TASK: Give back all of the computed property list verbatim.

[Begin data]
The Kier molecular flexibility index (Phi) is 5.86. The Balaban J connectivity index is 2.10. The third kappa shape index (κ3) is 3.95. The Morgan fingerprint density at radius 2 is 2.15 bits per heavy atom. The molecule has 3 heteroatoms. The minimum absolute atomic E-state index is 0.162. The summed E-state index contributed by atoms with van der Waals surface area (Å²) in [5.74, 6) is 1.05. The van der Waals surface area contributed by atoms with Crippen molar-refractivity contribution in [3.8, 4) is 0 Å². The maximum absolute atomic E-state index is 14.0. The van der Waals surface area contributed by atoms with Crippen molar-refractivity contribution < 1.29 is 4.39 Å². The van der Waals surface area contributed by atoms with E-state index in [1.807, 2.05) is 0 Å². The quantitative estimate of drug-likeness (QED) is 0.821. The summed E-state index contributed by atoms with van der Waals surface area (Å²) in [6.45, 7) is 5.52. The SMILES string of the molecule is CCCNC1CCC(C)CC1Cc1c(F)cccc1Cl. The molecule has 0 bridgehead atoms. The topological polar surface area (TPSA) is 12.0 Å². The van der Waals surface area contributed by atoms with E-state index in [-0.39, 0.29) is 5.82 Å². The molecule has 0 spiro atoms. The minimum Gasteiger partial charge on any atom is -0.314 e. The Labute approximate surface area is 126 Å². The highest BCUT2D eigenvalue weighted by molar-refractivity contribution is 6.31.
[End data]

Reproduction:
The Kier molecular flexibility index (Phi) is 5.86. The Balaban J connectivity index is 2.10. The third kappa shape index (κ3) is 3.95. The Morgan fingerprint density at radius 2 is 2.15 bits per heavy atom. The molecule has 3 heteroatoms. The minimum absolute atomic E-state index is 0.162. The summed E-state index contributed by atoms with van der Waals surface area (Å²) in [5.74, 6) is 1.05. The van der Waals surface area contributed by atoms with Crippen molar-refractivity contribution in [3.8, 4) is 0 Å². The maximum absolute atomic E-state index is 14.0. The van der Waals surface area contributed by atoms with Crippen molar-refractivity contribution < 1.29 is 4.39 Å². The van der Waals surface area contributed by atoms with E-state index in [1.807, 2.05) is 0 Å². The quantitative estimate of drug-likeness (QED) is 0.821. The summed E-state index contributed by atoms with van der Waals surface area (Å²) in [6.45, 7) is 5.52. The SMILES string of the molecule is CCCNC1CCC(C)CC1Cc1c(F)cccc1Cl. The molecule has 0 bridgehead atoms. The topological polar surface area (TPSA) is 12.0 Å². The van der Waals surface area contributed by atoms with E-state index in [-0.39, 0.29) is 5.82 Å². The molecule has 0 spiro atoms. The minimum Gasteiger partial charge on any atom is -0.314 e. The Labute approximate surface area is 126 Å². The highest BCUT2D eigenvalue weighted by molar-refractivity contribution is 6.31.